by Samantha Mae
More often than not, the thought of something spontaneous conjures up ideas of chaos, even through the enjoyable moments, there is a buzz that comes with that feeling of being unprepared. It’s that buzz that drove Leif Vollebekk, singer-songwriter from Montreal, to create upcoming album, Twin Solitude, with very little planning. Failing to break through a period of writer’s block that came after a tour following his 2013 release North Americana, Vollebekk booked a private show at a Montreal dive bar for one night only. Without any new material of his own, he set out to play other people’s songs, after rehearsing just once with the rhythm section that he had found for the night.
The fun that he had performing that night led him to the conclusion that spontaneity was the key to climbing out of his block. No thinking, just playing, and while he may have lived for the buzz of just doing it, the result shows no hint of chaos, just pure and simple beauty. Twin Solitude feels personal, playing as if Vollebekk is sat in the room with us, performing straight from his mind to the music. Lead single ‘Elegy’ captures this essence perfectly, its melody is so laid back that you’re unsure it’s even there. In some kind of ironic twist, the simplicity is what makes this track so rich. That being said, this track, like many others, are pleasant in the moment, but it doesn’t quite resonate once it’s all said and done.
The risk of making something on the spot is that it becomes too personal, perhaps a little under worked. There’s a sense of this album being very true to Vollebekk, which is wonderful, however, as a whole it fails to reach a point of direction. Each song on its own is enough to get you listening, however when played together, each one blends into the next and at times it can be hard to distinguish between the tracks. Though different instruments come into play, the overall pace remains the same which at first comes as a bit of a disappointment. Though the spontaneous nature of this album’s recording leaves hope for something that explores a wide range of melodies, when it all comes down to it, the very fact that Twin Solitude remains very much on the same track, is actually quite remarkable.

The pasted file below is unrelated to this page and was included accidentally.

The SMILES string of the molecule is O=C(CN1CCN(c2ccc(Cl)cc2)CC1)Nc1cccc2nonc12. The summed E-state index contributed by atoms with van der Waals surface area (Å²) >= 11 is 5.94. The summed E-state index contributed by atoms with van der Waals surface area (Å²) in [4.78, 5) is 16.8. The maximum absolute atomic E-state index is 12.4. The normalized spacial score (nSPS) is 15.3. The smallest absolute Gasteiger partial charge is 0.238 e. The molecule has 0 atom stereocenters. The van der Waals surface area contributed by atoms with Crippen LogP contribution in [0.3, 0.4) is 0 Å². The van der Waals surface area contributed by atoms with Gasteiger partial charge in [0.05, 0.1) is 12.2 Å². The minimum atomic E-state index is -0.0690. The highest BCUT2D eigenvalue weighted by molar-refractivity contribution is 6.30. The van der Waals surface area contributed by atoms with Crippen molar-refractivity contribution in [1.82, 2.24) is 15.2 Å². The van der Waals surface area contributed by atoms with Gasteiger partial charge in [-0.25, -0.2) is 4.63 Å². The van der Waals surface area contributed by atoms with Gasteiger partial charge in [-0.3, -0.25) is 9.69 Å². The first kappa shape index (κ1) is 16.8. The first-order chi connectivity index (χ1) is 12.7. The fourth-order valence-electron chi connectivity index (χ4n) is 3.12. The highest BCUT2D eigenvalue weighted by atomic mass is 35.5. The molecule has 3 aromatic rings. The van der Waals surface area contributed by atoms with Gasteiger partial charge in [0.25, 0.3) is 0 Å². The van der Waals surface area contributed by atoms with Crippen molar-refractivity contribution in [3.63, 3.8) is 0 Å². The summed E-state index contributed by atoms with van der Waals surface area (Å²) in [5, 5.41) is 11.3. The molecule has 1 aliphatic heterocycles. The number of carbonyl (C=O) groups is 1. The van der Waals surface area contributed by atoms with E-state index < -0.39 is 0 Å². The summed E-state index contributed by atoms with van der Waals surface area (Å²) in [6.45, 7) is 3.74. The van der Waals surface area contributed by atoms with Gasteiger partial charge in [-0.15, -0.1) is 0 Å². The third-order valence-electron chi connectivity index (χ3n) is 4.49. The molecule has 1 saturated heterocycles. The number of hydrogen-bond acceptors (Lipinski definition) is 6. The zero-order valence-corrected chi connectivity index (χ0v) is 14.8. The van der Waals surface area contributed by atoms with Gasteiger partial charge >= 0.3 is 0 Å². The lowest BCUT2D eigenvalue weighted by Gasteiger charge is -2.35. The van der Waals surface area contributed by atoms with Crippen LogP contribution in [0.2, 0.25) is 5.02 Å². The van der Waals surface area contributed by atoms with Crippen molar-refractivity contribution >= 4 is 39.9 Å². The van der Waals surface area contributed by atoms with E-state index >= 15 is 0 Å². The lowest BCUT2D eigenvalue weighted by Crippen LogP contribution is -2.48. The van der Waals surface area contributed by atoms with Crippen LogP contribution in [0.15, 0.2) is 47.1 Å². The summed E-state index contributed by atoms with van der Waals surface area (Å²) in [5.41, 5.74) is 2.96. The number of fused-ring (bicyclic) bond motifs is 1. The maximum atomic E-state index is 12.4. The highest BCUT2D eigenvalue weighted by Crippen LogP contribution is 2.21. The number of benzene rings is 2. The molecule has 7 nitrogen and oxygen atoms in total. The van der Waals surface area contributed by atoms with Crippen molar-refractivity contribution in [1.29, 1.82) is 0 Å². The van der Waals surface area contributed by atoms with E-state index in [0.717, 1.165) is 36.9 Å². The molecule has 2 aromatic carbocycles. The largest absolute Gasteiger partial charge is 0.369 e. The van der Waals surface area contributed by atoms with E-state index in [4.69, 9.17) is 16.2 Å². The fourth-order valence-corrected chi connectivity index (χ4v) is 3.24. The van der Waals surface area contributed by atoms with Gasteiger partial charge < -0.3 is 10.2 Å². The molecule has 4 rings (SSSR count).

As the album draws to a close, the quaint tones of ‘Rest’ leave a lingering thought, finally something that does resonate with the listener. The sound of the waves and delicate harmonies spiral into a blissful haven, and it no longer matters that this album is so apparently under worked. This final track is like a pleasant surprise, painting pictures of nature entwined with Vollebekk’s soul, everything that comes through this album is true and heartfelt, and although at times we may wish for something more, the beauty of Twin Solitude really is in the simplicity after all.
Twin Solitude is out February 24th via Secret City Records.